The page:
Natani Notah is an interdisciplinary artist, poet, and graphic designer. She is an enrolled member of the Navajo Nation (Diné) and is also of Lakota and Cherokee descent. Inspired by acts of decolonization, Indigenous feminism, and Indigenous futurism, her work explores contemporary Native American identity through the lens of Diné womanhood. She Graduated From Cornell University with a BFA in fine art and a minor in Feminist, Gender, and Sexuality Studies. She is the recipient of numerous awards including: The Charles Goodwin Sands Memorial Medal of Art, the Edith Stone and Walter King Memorial Prize, and The San Francisco Foundation’s Edwin Anthony & Adalaine Boudreaux Cadogan Scholarship. Her work has been published in As/Us: A Space for Women of the World, Yellow Medicine Review: A Journal of Indigenous Literature, Art and Thought, and is forthcoming in the second edition of Colonize This!: Young Women of Color on Today’s Feminism. She is a member of Women Warriors Work Collective. Natani is Currently an MFA Art Practice Candidate, Art Studio Instructor, and Teaching Assistant at Stanford University.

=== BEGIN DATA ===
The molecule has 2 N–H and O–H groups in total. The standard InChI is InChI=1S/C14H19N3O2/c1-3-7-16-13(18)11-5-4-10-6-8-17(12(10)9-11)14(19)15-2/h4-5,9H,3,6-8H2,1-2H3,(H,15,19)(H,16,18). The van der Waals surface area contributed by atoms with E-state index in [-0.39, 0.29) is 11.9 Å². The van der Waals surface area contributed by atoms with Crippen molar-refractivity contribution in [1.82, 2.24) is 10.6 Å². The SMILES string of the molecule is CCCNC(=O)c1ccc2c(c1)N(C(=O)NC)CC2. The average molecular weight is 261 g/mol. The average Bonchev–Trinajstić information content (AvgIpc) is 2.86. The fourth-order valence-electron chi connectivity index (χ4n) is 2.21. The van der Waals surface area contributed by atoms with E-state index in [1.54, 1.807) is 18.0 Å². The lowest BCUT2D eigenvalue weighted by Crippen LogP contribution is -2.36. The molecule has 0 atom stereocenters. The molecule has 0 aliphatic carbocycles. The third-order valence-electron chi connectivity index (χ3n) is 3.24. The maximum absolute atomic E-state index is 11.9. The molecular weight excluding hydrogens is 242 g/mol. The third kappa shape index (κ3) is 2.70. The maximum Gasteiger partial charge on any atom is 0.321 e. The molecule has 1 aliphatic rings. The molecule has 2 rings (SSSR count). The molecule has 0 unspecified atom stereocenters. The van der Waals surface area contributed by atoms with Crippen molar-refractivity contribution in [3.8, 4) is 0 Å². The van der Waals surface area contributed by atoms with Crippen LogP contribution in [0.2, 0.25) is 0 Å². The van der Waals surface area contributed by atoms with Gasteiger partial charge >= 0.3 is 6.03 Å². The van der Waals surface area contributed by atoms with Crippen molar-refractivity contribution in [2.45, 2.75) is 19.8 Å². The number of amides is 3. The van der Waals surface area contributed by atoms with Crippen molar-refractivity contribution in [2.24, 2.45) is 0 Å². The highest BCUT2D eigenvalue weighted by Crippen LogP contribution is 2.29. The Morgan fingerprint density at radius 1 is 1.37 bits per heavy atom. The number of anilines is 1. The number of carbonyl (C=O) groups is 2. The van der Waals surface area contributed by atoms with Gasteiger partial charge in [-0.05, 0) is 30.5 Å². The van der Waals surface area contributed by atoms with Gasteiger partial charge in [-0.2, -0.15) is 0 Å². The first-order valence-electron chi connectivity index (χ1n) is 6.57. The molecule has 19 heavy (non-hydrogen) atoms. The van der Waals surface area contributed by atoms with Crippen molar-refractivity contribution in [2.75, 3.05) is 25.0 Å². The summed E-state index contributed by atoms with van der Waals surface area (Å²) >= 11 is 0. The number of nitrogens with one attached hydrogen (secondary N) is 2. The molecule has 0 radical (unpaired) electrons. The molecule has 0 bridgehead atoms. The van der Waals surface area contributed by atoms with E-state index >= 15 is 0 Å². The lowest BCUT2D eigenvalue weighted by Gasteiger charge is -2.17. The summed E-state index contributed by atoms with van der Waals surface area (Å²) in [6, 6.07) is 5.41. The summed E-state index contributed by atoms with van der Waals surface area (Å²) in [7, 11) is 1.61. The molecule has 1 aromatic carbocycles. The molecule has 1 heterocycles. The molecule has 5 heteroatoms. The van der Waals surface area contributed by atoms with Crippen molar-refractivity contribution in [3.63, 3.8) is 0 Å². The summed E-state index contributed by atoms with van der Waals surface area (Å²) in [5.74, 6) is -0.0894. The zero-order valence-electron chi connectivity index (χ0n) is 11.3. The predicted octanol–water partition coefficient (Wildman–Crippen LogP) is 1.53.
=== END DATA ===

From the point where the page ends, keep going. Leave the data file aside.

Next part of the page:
My current art practice explores contemporary Native American identity through the lens of Diné (Navajo) womanhood. Inspired by acts of decolonization, Indigenous feminism, and Indigenous futurism, my most recent body of work dares to imagine a world where Native sensibilities are magnified. Through abstractions of form, an exaggeration of scale and the often-contentious mixture of natural and synthetic materials, my work provokes conversations about what it means today to be a colonized individual in the United States of America. Additionally, drawing upon minimal forms derived from Diné symbolism, my paintings, performances, installations, and sculptures become living bodies of resistance to assimilation. Conceptually I have supported my work by researching historical trauma and the disproportionate rates of violence against Indigenous women and girls. In turn challenging dominant colonial ideologies by inserting Native American narratives back into the mainstream. All of this results in moments where diverse theoretical threads come together to generate respect across cultural divides.